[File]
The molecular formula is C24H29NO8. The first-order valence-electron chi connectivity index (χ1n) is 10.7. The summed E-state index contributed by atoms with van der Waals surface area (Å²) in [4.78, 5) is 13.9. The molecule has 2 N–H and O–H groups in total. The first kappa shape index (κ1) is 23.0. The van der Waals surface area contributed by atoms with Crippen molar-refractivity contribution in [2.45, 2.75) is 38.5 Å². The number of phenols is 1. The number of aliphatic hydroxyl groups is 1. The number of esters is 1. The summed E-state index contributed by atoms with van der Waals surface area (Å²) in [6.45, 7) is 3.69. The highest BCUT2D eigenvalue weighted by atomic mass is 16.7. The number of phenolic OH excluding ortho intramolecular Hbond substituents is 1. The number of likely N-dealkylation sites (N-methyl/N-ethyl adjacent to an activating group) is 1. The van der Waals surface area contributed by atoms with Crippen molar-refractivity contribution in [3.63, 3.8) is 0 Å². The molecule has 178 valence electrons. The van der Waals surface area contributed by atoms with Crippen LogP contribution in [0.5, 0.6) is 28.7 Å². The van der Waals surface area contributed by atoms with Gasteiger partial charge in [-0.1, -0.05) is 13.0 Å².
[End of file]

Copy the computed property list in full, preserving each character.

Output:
The molecular formula is C24H29NO8. The first-order valence-electron chi connectivity index (χ1n) is 10.7. The summed E-state index contributed by atoms with van der Waals surface area (Å²) in [4.78, 5) is 13.9. The molecule has 2 N–H and O–H groups in total. The first kappa shape index (κ1) is 23.0. The van der Waals surface area contributed by atoms with Crippen molar-refractivity contribution in [2.45, 2.75) is 38.5 Å². The number of phenols is 1. The number of aliphatic hydroxyl groups is 1. The number of esters is 1. The summed E-state index contributed by atoms with van der Waals surface area (Å²) in [6.45, 7) is 3.69. The highest BCUT2D eigenvalue weighted by atomic mass is 16.7. The number of phenolic OH excluding ortho intramolecular Hbond substituents is 1. The number of likely N-dealkylation sites (N-methyl/N-ethyl adjacent to an activating group) is 1. The van der Waals surface area contributed by atoms with Crippen molar-refractivity contribution in [3.63, 3.8) is 0 Å². The molecule has 178 valence electrons. The van der Waals surface area contributed by atoms with Crippen LogP contribution in [0.5, 0.6) is 28.7 Å². The van der Waals surface area contributed by atoms with Gasteiger partial charge in [-0.1, -0.05) is 13.0 Å².